On 13 October, 20 Art and Photography students headed off for a residential weekend in St Ives, Cornwall. It was an action-packed weekend covering a wide range of gallery visits and practical activities. On arrival, first stop was St Michael’s Mount, a chance to get some fresh air and stretch the legs – and take photographs, obviously – prior to a busy evening of art activities. These post-dinner activities hinged on 4 key characters – Barbara Hepworth, Peter Lanyon, Alfred Wallis, and Rowena Cade – their various stories unfolding alongside a range of group tasks, all in support of the visits that lay ahead. Chaos ensued: Pasty Brainstorms, Plasticine sculptures on plinths, cardboard theatre-sets, and then – finally – some very amateur dramatics, with lots of laughs.
In contrast to this was our visit to Penlee House Gallery and Museum, home to a great collection of the Newlyn School artists, and their realist-inspired paintings of very local – and often very tough – lives in this close-knit fishing community of Newlyn.
Our third visit of the morning was to The Exchange, Penzance for the second part of the Robyn Denny exhibition. Armed with a roll of paper and some coloured electrical tape, a playful gallery workshop ensued with students collaborating on a large scale work in respect of Denny’s interests.
Day 2, Sunday, was spent in St Ives. We arrived early for a spot of photography and sketching prior to visiting the Barbara Hepworth Gardens and Museum. This is such a beautiful and poignant place to visit. The space in which she worked (and died accidentally, in a fire) still resonates with her presence.
Hepworth is an all-out inspiration, and when you have a majority of girls in your class (or on a trip) she is an important figure for exposing and re-addressing the gender imbalance that art-histories can spin.
With Hepworth still in mind, it was fitting – deliberate, even – that female British sculptor Rebecca Warren was selected to exhibit at the newly opened Tate St Ives. The re-hanging of the St Ives School alongside their European contemporaries is something very special. Here is a story from art history that all art students should know – stories, actually, heaps of them – rich and inspiring, of local, national and international significance. Students were given a range of tasks to complete within, and beyond, the galleries. These included taking portraits of locals and conducting interviews and audio recordings for a future installation. One of the delights of a visit to St Ives is how easy it is to encounter local artists, many of whom can recall first-hand experiences with familiar St Ives School figures.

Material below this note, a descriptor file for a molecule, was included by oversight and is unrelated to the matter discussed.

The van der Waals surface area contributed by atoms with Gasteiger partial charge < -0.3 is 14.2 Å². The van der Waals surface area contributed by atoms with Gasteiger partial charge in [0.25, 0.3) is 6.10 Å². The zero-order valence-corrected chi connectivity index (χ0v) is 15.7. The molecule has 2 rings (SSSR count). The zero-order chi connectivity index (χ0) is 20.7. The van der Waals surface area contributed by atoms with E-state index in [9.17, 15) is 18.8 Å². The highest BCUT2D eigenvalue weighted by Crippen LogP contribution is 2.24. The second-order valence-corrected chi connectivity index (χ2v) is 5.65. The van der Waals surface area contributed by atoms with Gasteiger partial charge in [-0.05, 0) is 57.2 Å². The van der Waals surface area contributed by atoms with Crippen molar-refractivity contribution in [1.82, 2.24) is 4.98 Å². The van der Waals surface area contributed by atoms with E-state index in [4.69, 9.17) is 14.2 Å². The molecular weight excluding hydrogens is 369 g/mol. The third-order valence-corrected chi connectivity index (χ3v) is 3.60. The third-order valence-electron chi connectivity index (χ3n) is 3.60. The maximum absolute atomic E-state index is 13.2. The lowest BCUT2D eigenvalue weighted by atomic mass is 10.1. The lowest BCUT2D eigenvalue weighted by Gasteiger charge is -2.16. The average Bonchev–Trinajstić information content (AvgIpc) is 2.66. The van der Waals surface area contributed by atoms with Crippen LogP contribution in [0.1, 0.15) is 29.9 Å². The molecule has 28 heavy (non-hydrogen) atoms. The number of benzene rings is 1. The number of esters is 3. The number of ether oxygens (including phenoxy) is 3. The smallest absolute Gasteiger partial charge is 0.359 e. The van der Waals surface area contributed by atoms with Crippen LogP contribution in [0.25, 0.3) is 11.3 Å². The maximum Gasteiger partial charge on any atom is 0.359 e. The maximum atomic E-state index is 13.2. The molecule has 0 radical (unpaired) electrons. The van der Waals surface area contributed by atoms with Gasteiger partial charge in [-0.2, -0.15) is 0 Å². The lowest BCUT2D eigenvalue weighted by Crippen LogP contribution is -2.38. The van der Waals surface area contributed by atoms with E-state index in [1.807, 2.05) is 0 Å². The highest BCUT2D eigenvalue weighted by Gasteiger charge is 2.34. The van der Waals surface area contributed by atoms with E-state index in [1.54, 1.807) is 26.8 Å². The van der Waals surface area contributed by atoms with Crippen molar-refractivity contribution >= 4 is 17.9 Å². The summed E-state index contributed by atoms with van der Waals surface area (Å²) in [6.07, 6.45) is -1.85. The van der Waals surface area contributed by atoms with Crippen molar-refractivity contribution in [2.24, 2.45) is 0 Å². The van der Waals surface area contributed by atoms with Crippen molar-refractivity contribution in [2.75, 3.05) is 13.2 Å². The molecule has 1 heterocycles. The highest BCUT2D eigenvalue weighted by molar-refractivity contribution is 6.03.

Following Tate St Ives we headed off to confront the 2-hour Life Drawing class at St Ives School of Painting, a prospect that had been haunting photography students for weeks. Thankfully both tutor and life model had a good sense of humour. Nervous chuckles and all, it really was an enjoyable session, experimenting with a wide range of drawing techniques in a positive and supportive environment. Even Kev the coach driver joined in. After a late dinner back at the hostel, we convened for a last night of group activities, with teams competing with various tasks, of varying levels of absurdity, from customising wooden spoons to balloon races.